The Burger Court (1969–86)

First Amendment

How did the Burger Court deal with obscenity law?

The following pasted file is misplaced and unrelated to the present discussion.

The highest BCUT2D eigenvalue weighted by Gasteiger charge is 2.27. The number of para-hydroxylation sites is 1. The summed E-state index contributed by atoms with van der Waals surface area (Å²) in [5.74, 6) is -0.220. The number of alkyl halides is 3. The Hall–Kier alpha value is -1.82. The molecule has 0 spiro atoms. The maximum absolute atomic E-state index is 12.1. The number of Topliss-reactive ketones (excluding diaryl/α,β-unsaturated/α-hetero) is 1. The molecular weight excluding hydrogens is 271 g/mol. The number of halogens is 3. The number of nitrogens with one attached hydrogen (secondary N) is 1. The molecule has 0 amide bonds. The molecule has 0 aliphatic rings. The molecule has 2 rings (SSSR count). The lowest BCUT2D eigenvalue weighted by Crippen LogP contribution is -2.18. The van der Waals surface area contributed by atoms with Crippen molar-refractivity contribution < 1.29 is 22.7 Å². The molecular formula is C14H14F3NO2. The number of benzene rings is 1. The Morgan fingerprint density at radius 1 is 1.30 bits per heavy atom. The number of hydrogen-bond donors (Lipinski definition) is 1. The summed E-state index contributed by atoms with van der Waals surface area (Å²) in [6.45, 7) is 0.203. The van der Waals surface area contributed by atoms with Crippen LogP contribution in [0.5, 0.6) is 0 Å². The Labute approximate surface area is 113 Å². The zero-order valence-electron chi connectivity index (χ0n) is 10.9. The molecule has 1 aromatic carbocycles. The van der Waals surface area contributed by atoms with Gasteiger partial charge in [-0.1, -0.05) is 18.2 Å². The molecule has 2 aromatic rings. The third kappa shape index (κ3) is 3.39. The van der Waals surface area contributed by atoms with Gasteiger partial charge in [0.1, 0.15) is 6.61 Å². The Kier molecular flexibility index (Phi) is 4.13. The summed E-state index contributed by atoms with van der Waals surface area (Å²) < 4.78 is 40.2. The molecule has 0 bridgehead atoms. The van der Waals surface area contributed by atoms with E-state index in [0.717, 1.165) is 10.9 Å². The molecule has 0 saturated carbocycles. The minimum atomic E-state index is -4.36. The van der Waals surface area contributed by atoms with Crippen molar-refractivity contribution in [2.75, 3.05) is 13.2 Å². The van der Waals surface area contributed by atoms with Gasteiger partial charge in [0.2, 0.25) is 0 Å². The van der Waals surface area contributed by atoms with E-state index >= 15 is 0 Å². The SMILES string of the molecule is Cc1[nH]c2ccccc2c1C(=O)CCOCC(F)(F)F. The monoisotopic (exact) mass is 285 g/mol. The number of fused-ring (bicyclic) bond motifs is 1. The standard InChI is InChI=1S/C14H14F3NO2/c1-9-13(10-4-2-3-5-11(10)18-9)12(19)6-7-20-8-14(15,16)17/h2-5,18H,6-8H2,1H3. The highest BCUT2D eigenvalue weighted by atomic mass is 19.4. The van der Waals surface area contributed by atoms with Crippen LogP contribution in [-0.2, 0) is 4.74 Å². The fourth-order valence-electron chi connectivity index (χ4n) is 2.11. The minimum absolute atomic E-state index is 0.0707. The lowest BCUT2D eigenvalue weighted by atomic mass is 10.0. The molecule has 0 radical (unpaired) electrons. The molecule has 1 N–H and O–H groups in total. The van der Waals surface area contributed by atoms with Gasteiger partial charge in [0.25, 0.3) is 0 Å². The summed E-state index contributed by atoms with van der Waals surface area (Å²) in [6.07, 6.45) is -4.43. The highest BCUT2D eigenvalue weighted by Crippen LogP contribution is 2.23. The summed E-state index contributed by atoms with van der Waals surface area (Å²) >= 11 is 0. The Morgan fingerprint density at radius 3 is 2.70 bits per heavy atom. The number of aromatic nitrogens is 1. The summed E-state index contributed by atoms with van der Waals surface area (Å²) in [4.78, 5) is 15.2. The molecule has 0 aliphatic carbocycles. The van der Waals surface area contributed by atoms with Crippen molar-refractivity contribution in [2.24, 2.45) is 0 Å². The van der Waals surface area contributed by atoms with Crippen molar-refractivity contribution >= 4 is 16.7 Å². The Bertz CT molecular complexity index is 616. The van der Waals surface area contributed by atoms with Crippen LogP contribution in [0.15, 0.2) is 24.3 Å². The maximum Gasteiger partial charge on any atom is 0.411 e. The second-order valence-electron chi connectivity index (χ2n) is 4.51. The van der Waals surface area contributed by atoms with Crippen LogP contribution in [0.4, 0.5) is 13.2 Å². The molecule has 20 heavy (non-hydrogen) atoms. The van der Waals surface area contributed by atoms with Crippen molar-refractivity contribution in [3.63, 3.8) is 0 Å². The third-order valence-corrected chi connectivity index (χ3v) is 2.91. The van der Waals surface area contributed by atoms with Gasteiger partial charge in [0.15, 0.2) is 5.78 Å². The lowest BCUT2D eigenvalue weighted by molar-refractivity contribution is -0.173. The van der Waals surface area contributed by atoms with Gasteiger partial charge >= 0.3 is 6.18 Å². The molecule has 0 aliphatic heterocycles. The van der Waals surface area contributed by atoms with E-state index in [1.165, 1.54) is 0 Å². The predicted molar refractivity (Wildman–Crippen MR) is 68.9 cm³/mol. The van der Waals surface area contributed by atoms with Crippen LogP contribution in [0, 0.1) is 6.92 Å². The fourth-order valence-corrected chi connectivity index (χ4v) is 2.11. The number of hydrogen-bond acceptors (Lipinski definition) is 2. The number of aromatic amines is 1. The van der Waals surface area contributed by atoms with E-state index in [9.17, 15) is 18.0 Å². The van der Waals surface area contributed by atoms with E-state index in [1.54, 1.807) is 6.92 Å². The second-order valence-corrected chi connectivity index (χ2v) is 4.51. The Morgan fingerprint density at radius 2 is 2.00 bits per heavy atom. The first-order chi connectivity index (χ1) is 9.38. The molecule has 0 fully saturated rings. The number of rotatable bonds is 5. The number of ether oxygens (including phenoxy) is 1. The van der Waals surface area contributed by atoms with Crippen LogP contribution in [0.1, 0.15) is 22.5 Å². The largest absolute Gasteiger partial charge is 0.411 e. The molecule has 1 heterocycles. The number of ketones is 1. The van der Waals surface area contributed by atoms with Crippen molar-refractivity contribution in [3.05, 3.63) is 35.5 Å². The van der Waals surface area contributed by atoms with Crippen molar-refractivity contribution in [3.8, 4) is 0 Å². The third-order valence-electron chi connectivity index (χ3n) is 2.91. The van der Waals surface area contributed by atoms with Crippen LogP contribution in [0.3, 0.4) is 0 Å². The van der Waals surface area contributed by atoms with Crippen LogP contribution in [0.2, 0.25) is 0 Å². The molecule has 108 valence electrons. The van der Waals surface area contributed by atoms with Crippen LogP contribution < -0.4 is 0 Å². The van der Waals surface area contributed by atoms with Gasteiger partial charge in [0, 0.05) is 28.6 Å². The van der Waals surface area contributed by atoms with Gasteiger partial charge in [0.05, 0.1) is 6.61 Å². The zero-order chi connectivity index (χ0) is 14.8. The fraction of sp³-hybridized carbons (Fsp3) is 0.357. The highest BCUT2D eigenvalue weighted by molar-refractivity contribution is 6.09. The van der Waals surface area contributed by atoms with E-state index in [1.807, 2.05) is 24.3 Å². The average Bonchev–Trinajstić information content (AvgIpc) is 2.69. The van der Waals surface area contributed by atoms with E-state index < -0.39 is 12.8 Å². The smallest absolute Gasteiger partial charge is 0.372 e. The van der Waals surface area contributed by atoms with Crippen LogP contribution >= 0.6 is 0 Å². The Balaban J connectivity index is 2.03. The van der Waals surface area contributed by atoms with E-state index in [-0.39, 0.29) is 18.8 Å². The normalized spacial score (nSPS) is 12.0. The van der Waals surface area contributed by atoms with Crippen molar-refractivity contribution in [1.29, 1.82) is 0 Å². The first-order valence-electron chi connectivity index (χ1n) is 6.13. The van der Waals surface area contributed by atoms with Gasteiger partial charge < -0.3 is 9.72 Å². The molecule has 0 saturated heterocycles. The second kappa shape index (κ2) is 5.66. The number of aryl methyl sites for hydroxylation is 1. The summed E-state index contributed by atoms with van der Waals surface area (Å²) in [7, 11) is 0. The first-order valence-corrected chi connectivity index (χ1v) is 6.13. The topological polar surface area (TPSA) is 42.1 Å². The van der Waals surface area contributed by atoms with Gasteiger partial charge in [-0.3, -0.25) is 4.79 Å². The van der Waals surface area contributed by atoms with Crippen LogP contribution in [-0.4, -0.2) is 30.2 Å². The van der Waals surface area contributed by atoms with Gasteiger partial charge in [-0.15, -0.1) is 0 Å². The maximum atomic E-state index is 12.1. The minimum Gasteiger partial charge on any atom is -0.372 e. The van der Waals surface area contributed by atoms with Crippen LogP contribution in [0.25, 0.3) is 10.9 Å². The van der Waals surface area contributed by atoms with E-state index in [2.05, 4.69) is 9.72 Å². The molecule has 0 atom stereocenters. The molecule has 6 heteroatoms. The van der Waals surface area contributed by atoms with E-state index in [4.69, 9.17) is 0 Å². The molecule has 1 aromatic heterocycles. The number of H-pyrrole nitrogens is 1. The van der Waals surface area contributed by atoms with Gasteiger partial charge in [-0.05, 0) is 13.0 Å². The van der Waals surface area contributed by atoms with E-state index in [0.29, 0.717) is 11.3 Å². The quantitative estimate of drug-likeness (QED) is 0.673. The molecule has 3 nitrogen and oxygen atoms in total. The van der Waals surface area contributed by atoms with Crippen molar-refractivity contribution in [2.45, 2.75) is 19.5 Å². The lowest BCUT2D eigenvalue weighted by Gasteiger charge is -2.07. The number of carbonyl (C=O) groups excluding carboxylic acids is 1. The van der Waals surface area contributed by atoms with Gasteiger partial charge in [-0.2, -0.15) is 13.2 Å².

The Burger Court formulated a new standard for obscenity cases in Miller v. California (1973). Chief Justice Warren Burger’s opinion established a new three-part test to guide jurors in obscenity cases. The three-prong test provided that material is obscene if: “(a) the average person, applying contemporary community standards would find that the work, taken as a whole, appeals to the prurient interest; (b) whether the work depicts or describes, in a patently offensive way, sexual conduct specifically defined by the applicable state law; and (c) whether the work, taken as a whole, lacks serious literary, artistic, political, or scientific value.”


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